A prominent theory of Earth's creation (No; not the 7-day one!) is that it was formed after another object struck it and spun off Earth debris to create the Moon. The impact started the Earth spinning on its own axis at a rate of about once every 24 hours.

When we use the term year, we're talking about a solar year, which is based on the time it takes for the Earth to revolve once around the Sun. Calendars based on this time are solar calendars, of which the Gregorian calendar used in many countries, is one example. A calendar based on the cycles of lunar phases is, not surprisingly, a lunar calendar. Some calendars use a combination of factors relating to both the Sun and the Moon. (See Chinese calendar, Hebrew calendar, Hindu calendar, Islamic calendar, and Thai calendar.)

The Moon's Orbit

The moon orbits the Earth approximately every 27.3 days, although many people approximate this to 28 days. This orbit path is elliptical in shape and the distance from the Earth and the nearest and farthest point of the Moon's orbit differs by about 26,000 miles (41,600 kms). At certain times, the Moon appears so close to the Earth that we call it a supermoon.

Apparently, the Moon is moving ever so slightly away from the Earth.

Miscellaneous Bits

So, who owns the Moon and, legally, what can they do with it? For more information see Outer Space Treaty and Moon Agreement.

The name of the day of the week Monday, comes from the Old English "day of the moon". (Equivalent Germanic-language words have an equivalent basis.) In French, that day is Lundi, luni in Romanian, and lunes in Spanish.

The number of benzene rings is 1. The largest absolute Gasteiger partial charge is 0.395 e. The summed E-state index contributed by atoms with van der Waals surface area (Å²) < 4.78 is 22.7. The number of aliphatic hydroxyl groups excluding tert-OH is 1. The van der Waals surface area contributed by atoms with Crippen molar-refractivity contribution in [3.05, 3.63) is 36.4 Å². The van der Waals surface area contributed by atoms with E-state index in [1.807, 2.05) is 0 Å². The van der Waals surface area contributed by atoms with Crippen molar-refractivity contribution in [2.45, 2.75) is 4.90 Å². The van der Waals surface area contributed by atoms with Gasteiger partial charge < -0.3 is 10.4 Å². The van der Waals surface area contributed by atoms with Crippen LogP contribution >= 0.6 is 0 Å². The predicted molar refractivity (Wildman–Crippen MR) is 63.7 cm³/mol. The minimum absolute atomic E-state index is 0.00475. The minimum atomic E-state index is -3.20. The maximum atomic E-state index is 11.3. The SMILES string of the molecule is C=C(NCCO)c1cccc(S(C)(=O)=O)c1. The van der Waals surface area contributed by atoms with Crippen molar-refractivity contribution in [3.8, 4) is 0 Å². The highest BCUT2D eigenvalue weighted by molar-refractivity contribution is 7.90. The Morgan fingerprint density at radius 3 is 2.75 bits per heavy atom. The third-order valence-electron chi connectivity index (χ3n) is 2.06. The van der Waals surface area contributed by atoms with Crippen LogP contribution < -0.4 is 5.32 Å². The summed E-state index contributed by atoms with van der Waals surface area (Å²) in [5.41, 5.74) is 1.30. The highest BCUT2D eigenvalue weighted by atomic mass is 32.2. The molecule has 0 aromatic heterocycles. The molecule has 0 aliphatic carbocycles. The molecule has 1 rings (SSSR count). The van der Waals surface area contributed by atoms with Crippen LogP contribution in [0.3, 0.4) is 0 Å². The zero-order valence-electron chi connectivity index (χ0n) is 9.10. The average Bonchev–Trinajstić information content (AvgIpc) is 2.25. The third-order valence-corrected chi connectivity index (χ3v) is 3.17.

It takes light about 1.26 seconds to travel between the Moon and Earth (compared with about 8.33 minutes to travel between the Sun and the Earth).

Click here to see a list of the artificial objects on the Moon.

The International Red Cross is well known in most Western countries; however, give the word cross implies a Christian influence, a corresponding branch of this organization, the Red Crescent, was created. The crescent shape appears as one of the phases of the Moon, and as Islamic countries typically use a lunar calendar, the crescent appears on some of their national flags.

The idiomatic English phrase "once in a blue moon" means "a long time". Typically, a blue moon is the second full moon in a given month, and has nothing to do with the Moon's color.

By the way, have you ever mooned anyone, or been mooned? Try it sometime!


According to Wikipedia, 'There is a traditional belief that the Man in the Moon enjoyed drinking, especially claret. An old ballad goes (shown here with original spelling):

Our man in the moon drinks clarret,
With powder-beef, turnep, and carret.
If he doth so, why should not you
Drink until the sky looks blew?

In the English Middle Ages and renaissance, the moon was held to be the god of drunkards, and at least three London taverns were named "The Man in the Moone".'